Antiques, Old Memories, and Me

May 20, 2011
If you would happen to take a drive along a certain county road, you would eventually come to a large white Victorian farmhouse neatly situated behind a line of tall old trees. If you drive by this stately old home slow enough to get a peek into the narrow upstairs windows, you would most likely see the silhouette of a young man busily shuffling back and forth between two rooms; his arms full of things not quite discernable from the road. The young man in this scene would be me, doing what I love: relaxing and sorting in my “antique room”.

My “antique room” is actually comprised of two rooms in the upstairs of my Grandma’s well kept but quirky Victorian era farmhouse. Although the downstairs of the house has been tastefully renovated and redecorated with the passing years and “in” styles, the upstairs hasn’t been touched since the house’s last major remodel, which was performed circa 1970. The upstairs foyer - which leads into the main part of my antique “room” - is carpeted in an odd, bright orange carpet that is like a foam sponge in texture. This abominable carpet is in deep contrast to the dark, worn faux wood paneling that covers the walls like a heavy black veil. This dark paneling adds a somber, proper air to the otherwise colorful and cheerful room. The air in this room is thick and musty, as the air in older homes tends to be. The room’s temperature fluctuates with the season. In the winter, it is often unbearably cold. In the summer, the room’s temperatures are often reminiscent of Death Valley. The adjoining closet is much worse; one particular summer, my Grandma, who was sweating horribly while she moved some things around in the closet, coined it - quite appropriately - “the Heck Hole”. On the walls of the foyer hang dozens of colorful framed prints, drawings, advertisements, phone books, collages, and other things that have come from estate sales, garage sales, and even the occasional trash pile. There are only a few pieces of furniture in the foyer – most noticeably the worn bookcase, battered desk, and the carefully restored 1920’s telephone chair, which are all second hand, but all the pieces add to the vintage feel of the room. The reproduction record player that sits in far corner plays nothing but – you guessed it – oldies music.

Upon entering the former bedroom that now serves as a storehouse for my antique wares, one is immediately astounded by the variety and amount of things that are inside the room. Stacks of smooth china saucers sit next to piles of rough and musty newspapers from days gone by. On the walls hang weathered advertising signs, framed art, and the three gaudily gilded corkboards that I use to hold the myriad of articles I clip and save. The parts of the wall that are not covered with pictures and other items show a neat geometric wall paper design. Although at first the room seems to be a mess of unorganized junk, as you look closer you realize there is actually an organizational system in play. A quartet of bookshelves that hold the gaily painted pottery I collect stand straight and tall on the back wall of the room. Shelves and bookcases full of sparkling and shining antique glassware fill another corner, while well worn paper goods sit squarely on a shelf in the closet. Dainty porcelain and the more fragile and expensive glassware pieces live on a favorite rich finished Arts and Crafts book stand, while a display of fiery and spicy antique Fiesta Ware dishes (with accessories, of course) sit boldly on a pool table turned dining table. Favorite pieces from the varied collections are displayed separately from the others on dark, rich finished plant stands and other bits of archaic furniture. Things that are not used often - like my horribly “retro” 1950’s aluminum Christmas tree AND matching ornaments - are carefully packed away in the industrial quality Banker’s Boxes and clear Rubber Maid totes that I have a strange obsession with. Although the floor covering in this room is not the dreaded orange foam disaster of the foyer, alas, it is no better. Since my Grandparents could not afford a single piece of carpeting for this room, my antique room is a checkerboard of shag carpet samples – no two are quite alike. Although this interesting use of carpet samples does attest to my Grandparent’s strong work ethic and thrifty habits (they were financially savvy long before Suze Orman even learned how to count), I simply can’t stand to look at that floor too long.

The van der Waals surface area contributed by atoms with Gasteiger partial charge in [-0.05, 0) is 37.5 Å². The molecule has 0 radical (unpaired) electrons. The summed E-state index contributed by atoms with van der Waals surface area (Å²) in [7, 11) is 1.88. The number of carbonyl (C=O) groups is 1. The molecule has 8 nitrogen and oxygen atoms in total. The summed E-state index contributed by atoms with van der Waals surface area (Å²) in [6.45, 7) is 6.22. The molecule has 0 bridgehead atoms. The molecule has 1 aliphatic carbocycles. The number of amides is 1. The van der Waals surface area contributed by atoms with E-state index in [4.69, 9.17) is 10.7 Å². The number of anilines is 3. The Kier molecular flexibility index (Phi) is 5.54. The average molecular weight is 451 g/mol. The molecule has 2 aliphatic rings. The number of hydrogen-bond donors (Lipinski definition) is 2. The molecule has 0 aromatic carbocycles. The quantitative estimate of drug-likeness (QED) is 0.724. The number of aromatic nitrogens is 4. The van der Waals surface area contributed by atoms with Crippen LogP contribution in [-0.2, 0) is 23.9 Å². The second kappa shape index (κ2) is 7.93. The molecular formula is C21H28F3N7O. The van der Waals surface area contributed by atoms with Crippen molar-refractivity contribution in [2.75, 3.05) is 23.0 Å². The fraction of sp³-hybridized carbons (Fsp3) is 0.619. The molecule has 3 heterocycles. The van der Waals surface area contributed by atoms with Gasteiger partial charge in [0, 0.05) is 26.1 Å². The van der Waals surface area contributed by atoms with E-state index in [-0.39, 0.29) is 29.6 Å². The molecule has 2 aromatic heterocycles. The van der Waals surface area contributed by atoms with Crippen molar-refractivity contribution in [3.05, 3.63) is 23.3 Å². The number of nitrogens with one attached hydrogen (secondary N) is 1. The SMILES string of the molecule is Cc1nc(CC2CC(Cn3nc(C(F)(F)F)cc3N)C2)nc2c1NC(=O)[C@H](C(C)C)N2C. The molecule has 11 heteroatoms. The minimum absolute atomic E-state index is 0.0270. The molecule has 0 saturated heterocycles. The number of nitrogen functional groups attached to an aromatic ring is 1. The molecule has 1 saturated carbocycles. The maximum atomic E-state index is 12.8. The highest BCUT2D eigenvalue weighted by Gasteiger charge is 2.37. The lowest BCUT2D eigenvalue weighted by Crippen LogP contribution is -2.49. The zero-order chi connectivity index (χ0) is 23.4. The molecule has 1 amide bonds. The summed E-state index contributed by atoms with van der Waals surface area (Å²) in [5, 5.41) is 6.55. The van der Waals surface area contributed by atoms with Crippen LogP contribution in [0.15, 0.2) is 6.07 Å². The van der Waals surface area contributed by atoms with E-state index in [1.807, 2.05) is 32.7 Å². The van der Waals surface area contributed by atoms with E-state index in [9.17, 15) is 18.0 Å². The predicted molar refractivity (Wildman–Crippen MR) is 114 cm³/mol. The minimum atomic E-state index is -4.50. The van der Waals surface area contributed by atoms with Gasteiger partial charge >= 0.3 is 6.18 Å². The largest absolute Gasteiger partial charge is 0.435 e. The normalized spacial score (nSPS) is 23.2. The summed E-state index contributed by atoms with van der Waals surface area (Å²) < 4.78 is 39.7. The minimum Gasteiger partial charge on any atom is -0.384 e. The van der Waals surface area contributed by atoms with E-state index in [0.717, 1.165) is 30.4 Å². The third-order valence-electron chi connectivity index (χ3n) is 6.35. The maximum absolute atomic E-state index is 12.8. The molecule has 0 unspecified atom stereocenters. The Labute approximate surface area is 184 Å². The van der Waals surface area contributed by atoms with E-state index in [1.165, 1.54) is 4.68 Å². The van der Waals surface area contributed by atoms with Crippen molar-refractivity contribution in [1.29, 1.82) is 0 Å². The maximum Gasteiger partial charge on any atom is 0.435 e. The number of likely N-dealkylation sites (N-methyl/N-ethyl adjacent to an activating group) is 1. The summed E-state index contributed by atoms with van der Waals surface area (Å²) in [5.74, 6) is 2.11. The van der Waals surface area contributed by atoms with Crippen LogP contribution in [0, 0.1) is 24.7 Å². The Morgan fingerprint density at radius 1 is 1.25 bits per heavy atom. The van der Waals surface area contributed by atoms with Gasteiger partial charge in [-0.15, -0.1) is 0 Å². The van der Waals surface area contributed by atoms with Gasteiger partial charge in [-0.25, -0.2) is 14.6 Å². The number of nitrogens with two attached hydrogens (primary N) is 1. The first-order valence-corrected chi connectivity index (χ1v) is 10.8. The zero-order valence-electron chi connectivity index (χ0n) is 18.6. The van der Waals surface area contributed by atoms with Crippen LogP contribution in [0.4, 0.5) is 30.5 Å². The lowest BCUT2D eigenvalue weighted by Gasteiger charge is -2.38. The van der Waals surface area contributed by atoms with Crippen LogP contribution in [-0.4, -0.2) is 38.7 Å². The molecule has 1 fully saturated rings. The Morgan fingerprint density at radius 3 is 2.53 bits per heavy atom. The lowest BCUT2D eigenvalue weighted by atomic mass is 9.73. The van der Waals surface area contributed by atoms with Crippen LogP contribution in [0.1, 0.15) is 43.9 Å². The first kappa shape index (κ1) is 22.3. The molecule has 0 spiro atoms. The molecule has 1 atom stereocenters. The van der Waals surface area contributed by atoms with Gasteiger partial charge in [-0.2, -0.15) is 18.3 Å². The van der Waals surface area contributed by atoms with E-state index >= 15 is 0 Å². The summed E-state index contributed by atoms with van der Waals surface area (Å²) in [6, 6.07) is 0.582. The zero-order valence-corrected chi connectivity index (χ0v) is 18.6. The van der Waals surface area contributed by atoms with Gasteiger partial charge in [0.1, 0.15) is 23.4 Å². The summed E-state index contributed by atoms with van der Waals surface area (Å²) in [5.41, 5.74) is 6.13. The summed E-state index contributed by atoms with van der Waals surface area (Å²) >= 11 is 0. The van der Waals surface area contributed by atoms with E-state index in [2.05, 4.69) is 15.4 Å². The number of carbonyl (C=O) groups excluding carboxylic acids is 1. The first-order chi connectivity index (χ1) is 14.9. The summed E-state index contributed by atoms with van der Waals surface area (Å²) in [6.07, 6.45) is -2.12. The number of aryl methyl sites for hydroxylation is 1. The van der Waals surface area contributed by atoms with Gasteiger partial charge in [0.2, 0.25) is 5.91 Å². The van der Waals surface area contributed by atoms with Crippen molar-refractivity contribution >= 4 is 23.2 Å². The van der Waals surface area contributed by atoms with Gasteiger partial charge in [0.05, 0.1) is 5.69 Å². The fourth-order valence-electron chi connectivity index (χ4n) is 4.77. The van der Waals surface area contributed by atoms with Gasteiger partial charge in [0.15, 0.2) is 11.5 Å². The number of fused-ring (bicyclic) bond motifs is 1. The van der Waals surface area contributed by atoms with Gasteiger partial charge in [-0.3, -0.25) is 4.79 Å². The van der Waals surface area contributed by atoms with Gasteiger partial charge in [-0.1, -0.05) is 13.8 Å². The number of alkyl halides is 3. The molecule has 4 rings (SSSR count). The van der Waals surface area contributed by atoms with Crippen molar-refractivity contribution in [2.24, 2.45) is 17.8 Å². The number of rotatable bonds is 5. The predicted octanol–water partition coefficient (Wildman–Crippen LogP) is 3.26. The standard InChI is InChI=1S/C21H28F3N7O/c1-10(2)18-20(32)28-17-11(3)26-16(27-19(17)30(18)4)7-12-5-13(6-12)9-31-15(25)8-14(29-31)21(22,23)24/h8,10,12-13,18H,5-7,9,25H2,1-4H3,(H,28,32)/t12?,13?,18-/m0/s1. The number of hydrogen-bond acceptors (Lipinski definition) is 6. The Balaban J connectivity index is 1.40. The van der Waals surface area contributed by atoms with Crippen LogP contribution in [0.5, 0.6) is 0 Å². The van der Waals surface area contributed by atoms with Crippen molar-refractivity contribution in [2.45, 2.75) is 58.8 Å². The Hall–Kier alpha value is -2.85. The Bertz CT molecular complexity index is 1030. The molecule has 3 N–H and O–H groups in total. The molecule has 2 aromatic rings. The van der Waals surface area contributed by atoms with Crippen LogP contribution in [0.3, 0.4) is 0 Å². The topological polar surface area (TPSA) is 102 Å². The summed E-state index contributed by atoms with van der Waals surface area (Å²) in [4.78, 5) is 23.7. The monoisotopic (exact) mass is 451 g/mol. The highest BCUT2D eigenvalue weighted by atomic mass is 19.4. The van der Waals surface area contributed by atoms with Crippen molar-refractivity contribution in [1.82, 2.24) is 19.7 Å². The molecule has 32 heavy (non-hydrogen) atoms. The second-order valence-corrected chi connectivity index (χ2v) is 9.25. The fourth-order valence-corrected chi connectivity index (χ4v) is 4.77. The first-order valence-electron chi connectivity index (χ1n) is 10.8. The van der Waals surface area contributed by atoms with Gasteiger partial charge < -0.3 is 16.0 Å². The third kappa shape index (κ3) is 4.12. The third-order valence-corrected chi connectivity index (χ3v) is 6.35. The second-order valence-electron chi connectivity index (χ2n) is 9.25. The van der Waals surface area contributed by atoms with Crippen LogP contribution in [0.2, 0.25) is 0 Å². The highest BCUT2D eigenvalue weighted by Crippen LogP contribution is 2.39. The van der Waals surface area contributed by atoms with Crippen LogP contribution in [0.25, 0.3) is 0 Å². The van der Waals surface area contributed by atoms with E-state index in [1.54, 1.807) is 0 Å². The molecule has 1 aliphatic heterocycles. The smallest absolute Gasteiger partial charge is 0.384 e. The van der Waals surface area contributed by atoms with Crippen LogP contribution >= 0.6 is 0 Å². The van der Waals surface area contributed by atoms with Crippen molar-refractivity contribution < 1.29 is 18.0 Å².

Whenever I enter my antique room, I feel like I’m wrapping myself into a thick, warm blanket. The area is comfortable and charming – my various antiques seem to greet me with a chipper smile every time I enter. Everything in the room seems like it has always been there; nothing ever seems foreign or out of place. New additions to my collections, which are brought in almost daily, seem to be welcomed with open arms; the new vintage flowerpot I brought home from an estate sale last week blends in perfectly with the five others I have had for years. Memories seem to fill the room – not only my memories, but also the memories of the people my objects once belonged to. The everyday pieces of their lives – their dishes, bowls, plates, photographs, and wedding invitations – are all here. These items mix and mingle, join and combine, until there are no single objects – only the whole.

Although many people would call my antique room (as Clayton Vrieze often tells me) “nothing but a bunch of worthless junk that needs to be burned”, it is extremely special to me. It is a place where I can express myself in the mix of displays and dioramas that fill the room. It is a place where I can relax and indulge my obsessive, organizational side. It can be whatever I want to be. It is a place all my own. It is my oasis, my shelter from the hectic world we populate. It is mine.





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